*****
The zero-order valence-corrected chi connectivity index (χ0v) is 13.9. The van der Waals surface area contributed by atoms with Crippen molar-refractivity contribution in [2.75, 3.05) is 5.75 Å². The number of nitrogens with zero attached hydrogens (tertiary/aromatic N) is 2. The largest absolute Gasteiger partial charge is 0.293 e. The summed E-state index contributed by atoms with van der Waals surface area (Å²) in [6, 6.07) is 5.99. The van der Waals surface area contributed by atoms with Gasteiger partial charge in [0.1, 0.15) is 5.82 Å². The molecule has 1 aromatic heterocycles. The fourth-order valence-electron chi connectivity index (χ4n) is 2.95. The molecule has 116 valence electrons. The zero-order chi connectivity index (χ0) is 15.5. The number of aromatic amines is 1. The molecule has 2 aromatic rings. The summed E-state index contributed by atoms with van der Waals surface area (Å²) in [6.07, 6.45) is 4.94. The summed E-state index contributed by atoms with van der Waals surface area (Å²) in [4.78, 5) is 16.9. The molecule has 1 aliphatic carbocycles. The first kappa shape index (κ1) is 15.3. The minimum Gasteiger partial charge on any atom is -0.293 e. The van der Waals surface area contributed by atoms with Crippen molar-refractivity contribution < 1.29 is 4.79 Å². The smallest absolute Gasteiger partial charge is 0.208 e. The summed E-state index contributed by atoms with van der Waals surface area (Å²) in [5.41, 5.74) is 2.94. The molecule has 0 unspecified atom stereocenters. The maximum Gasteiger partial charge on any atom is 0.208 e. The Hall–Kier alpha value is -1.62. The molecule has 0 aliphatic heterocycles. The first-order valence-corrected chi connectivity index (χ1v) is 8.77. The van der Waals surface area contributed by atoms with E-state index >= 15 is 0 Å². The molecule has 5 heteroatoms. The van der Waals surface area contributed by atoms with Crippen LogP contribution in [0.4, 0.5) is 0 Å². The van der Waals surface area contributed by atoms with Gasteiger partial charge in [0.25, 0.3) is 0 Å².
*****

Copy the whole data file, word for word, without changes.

The zero-order valence-corrected chi connectivity index (χ0v) is 13.9. The van der Waals surface area contributed by atoms with Crippen molar-refractivity contribution in [2.75, 3.05) is 5.75 Å². The number of nitrogens with zero attached hydrogens (tertiary/aromatic N) is 2. The largest absolute Gasteiger partial charge is 0.293 e. The summed E-state index contributed by atoms with van der Waals surface area (Å²) in [6, 6.07) is 5.99. The van der Waals surface area contributed by atoms with Gasteiger partial charge in [0.1, 0.15) is 5.82 Å². The molecule has 1 aromatic heterocycles. The fourth-order valence-electron chi connectivity index (χ4n) is 2.95. The molecule has 116 valence electrons. The zero-order chi connectivity index (χ0) is 15.5. The number of aromatic amines is 1. The molecule has 2 aromatic rings. The summed E-state index contributed by atoms with van der Waals surface area (Å²) in [6.07, 6.45) is 4.94. The summed E-state index contributed by atoms with van der Waals surface area (Å²) in [4.78, 5) is 16.9. The molecule has 1 aliphatic carbocycles. The first kappa shape index (κ1) is 15.3. The minimum Gasteiger partial charge on any atom is -0.293 e. The van der Waals surface area contributed by atoms with Crippen molar-refractivity contribution < 1.29 is 4.79 Å². The smallest absolute Gasteiger partial charge is 0.208 e. The summed E-state index contributed by atoms with van der Waals surface area (Å²) in [5.41, 5.74) is 2.94. The molecule has 0 unspecified atom stereocenters. The maximum Gasteiger partial charge on any atom is 0.208 e. The Hall–Kier alpha value is -1.62. The molecule has 0 aliphatic heterocycles. The first-order valence-corrected chi connectivity index (χ1v) is 8.77. The van der Waals surface area contributed by atoms with E-state index >= 15 is 0 Å². The molecule has 5 heteroatoms. The van der Waals surface area contributed by atoms with Crippen LogP contribution in [0.4, 0.5) is 0 Å². The van der Waals surface area contributed by atoms with Gasteiger partial charge in [0.25, 0.3) is 0 Å².